Lessons from the Front Lines: Public Affairs and the Military

As Americans celebrate Veterans Day, it provides a great opportunity to review the role of public affairs and communications professionals serving in our armed forces. This is a team of some 4,000 professionals assigned to duty stations across the globe.

Imagine practicing PR when your organization's business objective is protecting democracy and defending millions of lives.

That was the theme of a keynote panel at PRSA's 2019 International Conference last month. During a "star-studded" session, senior public affairs leaders from each of the military branches shared insights from leading global communications teams that dwarf the size of all but two or three global PR agencies. Approximately 100 military public affairs professionals attended this year’s conference.

Fake News: A Universal Issue

In many ways, military public affairs officers are not so different from strategic communicators in the civil sector. The panel's opening made that clear with a discussion of something that confronts nearly all PR pros: misinformation, fake news, and corruption of the channels of communication.

Citing examples from operations in Afghanistan and the Pentagon, Navy Capt. Brook DeWalt explained the armed forces tackle misinformation head on, with “facts – truthful, forthright and timely.”

“There is so much misinformation,” DeWalt continued. “We have to do our due diligence, build and disseminate trust, attack misinformation with facts, and keep attacking until we get to the truth.”

Public Accountability

Accountability is a major theme in the military and non-military PR world. Air Force Brig. Gen. Ed Thomas explained the communications imperative of informing the public about how and why the services operate as they do. “We owe accountability [to the American people] for the treasure they provide us – the money they pay in taxes and their sons and daughters that join us. We cannot do what we do today without the clear connection and support of the American people,” Thomas said.

One of the military public affairs panels held during PRSA 2019. L to R: Christopher Karns, Lesley Lykins, Martha LaGuardia-Kotite, Olivia Nunn, and Justin Smith.

PR pros often think about stakeholders. Similarly, stakeholders were mention when Army Col. Kathleen Turner addressed the scale of the military's communications challenges.

The workforce totals more than one million soldiers. In addition, there are allies and partners from multiple countries. She explained the Army’s process for aligning strategic opportunities with “guidance, priorities and messages,” synchronized at the levels of Army senior leadership, general officer, and action officer.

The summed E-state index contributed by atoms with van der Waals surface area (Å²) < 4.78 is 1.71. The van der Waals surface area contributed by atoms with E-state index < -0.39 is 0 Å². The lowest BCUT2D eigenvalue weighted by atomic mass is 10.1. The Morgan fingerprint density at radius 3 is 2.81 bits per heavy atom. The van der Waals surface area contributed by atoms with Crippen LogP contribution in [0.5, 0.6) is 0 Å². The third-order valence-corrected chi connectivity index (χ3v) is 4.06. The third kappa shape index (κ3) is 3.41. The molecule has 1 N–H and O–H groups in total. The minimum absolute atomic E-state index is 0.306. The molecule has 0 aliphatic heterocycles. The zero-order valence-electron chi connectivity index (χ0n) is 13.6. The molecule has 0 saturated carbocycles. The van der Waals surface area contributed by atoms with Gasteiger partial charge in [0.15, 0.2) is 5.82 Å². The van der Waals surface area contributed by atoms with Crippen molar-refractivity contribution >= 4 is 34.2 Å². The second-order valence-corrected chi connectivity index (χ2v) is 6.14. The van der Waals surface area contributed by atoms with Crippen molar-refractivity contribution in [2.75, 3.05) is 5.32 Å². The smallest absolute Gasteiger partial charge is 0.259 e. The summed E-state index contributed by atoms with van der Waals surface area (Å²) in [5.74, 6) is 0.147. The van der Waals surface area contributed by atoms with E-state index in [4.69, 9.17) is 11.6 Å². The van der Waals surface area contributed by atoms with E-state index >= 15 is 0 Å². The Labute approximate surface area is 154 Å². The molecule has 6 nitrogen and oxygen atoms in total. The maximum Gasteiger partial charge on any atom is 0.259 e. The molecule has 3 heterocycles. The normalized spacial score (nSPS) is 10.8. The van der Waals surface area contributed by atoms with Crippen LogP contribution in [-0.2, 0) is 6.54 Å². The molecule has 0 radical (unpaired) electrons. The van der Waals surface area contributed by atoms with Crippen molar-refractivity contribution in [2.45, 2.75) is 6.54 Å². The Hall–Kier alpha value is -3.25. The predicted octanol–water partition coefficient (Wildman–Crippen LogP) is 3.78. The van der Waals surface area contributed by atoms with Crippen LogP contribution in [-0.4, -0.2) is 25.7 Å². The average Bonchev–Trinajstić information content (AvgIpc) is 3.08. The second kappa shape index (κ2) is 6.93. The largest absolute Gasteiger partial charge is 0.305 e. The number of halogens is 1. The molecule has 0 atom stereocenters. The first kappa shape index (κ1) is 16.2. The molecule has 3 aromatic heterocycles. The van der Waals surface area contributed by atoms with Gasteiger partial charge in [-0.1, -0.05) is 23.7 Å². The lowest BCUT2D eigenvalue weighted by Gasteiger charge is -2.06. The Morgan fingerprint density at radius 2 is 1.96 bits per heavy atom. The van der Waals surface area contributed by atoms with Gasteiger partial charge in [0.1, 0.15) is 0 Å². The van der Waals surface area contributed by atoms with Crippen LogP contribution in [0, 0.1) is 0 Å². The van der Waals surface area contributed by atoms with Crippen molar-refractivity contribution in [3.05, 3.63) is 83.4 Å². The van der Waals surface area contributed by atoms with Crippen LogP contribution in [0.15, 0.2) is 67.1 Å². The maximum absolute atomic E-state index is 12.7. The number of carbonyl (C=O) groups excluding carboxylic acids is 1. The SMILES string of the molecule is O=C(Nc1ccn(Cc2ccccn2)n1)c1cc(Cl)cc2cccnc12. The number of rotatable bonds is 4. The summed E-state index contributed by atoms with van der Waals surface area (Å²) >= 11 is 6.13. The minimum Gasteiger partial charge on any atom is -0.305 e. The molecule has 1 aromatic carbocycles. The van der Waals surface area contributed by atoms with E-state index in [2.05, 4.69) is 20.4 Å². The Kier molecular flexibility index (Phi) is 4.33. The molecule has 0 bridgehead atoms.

Employee Advocates

How often do communicators in the non-military world hear the concept of employees being your best brand ambassadors? The concept applies in the military too. Speaking from the perspective of being part of the Department of Homeland Security, Coast Guard Admiral Melissa Bert explained how the Coast Guard relies on service members to relay the Coast Guard narrative. “We don’t have a robust public affairs program,” Turner said. She added, “We ask every Coast Guard man and woman to tell their own story.”

Turner said the Coast Guard doesn't publish a public affairs guidance. "We publish Commandant’s Guidance, so every member of the Coast Guard understands what’s important.”

Communications as Organization

USMC Marine Corps Brig. Gen. Sean Salene outlined a similar strategy. “In the Marine Corps we issue mission-type orders. There isn’t a separate communications plan, there is an organization plan.  As communications professionals, we understand the what, but more importantly, the why. The how we can develop later.” He explained trust and common values underpin successful execution.

Brig. Gen. Thomas summarized the Air Force’s strategy for aligning communications across the organization.  Communications must: (1) be leader driven, (2) have a “vicious focus” on a few discreet priorities, and (3) include basic blocking and tackling – basic skills and message management.

In closing, Brig. Gen. Salene returned to values. Why are military service and military public affairs important? “We all swore an oath to support and defend the constitution, and its first amendment – the right to free speech. That is important to our democracy.”

Salene added, “I believe we are a good and decent people, and you’re worth fighting for.”

Robert Hastings is a former Assistant to the Secretary of Defense for Public Affairs. He is chief of staff/CCO at Bell@RTHastingsJr